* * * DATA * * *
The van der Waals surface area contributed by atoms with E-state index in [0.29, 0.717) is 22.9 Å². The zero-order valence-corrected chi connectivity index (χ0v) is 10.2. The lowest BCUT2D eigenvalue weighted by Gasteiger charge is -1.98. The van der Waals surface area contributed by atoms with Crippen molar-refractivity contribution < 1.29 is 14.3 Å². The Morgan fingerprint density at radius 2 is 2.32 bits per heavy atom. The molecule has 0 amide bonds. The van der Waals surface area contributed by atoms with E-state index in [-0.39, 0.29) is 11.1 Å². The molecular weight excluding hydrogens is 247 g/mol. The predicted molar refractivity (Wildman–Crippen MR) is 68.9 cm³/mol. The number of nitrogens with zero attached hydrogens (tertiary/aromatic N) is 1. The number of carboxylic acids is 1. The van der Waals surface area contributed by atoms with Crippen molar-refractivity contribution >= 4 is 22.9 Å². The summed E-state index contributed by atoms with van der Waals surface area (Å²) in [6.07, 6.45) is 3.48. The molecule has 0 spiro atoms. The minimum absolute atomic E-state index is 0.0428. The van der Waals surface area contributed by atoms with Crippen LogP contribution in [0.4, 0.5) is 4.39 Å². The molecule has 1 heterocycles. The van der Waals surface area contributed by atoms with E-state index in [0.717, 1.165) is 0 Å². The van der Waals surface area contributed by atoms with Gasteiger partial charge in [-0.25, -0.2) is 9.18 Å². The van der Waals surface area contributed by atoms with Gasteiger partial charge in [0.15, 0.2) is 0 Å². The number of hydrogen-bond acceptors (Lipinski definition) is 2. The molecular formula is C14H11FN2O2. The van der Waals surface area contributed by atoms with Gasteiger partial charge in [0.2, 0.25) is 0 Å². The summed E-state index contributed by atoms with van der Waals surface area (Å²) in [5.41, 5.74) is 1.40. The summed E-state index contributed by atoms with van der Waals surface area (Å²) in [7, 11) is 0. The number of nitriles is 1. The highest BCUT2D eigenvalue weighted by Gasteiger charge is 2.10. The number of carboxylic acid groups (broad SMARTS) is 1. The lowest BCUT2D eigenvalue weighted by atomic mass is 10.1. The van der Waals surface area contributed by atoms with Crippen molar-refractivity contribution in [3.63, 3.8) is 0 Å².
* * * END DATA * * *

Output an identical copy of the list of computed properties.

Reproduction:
The van der Waals surface area contributed by atoms with E-state index in [0.29, 0.717) is 22.9 Å². The zero-order valence-corrected chi connectivity index (χ0v) is 10.2. The lowest BCUT2D eigenvalue weighted by Gasteiger charge is -1.98. The van der Waals surface area contributed by atoms with Crippen molar-refractivity contribution < 1.29 is 14.3 Å². The Morgan fingerprint density at radius 2 is 2.32 bits per heavy atom. The molecule has 0 amide bonds. The van der Waals surface area contributed by atoms with E-state index in [-0.39, 0.29) is 11.1 Å². The molecular weight excluding hydrogens is 247 g/mol. The predicted molar refractivity (Wildman–Crippen MR) is 68.9 cm³/mol. The number of nitrogens with zero attached hydrogens (tertiary/aromatic N) is 1. The number of carboxylic acids is 1. The van der Waals surface area contributed by atoms with Crippen molar-refractivity contribution >= 4 is 22.9 Å². The summed E-state index contributed by atoms with van der Waals surface area (Å²) in [6.07, 6.45) is 3.48. The molecule has 0 spiro atoms. The minimum absolute atomic E-state index is 0.0428. The van der Waals surface area contributed by atoms with Crippen LogP contribution in [0.4, 0.5) is 4.39 Å². The molecule has 1 heterocycles. The van der Waals surface area contributed by atoms with E-state index in [0.717, 1.165) is 0 Å². The van der Waals surface area contributed by atoms with Gasteiger partial charge in [-0.25, -0.2) is 9.18 Å². The van der Waals surface area contributed by atoms with Gasteiger partial charge in [0.15, 0.2) is 0 Å². The number of hydrogen-bond acceptors (Lipinski definition) is 2. The molecular formula is C14H11FN2O2. The van der Waals surface area contributed by atoms with Gasteiger partial charge in [0.2, 0.25) is 0 Å². The summed E-state index contributed by atoms with van der Waals surface area (Å²) in [5.41, 5.74) is 1.40. The summed E-state index contributed by atoms with van der Waals surface area (Å²) in [7, 11) is 0. The number of nitriles is 1. The highest BCUT2D eigenvalue weighted by Gasteiger charge is 2.10. The number of carboxylic acid groups (broad SMARTS) is 1. The lowest BCUT2D eigenvalue weighted by atomic mass is 10.1. The van der Waals surface area contributed by atoms with Crippen molar-refractivity contribution in [3.63, 3.8) is 0 Å².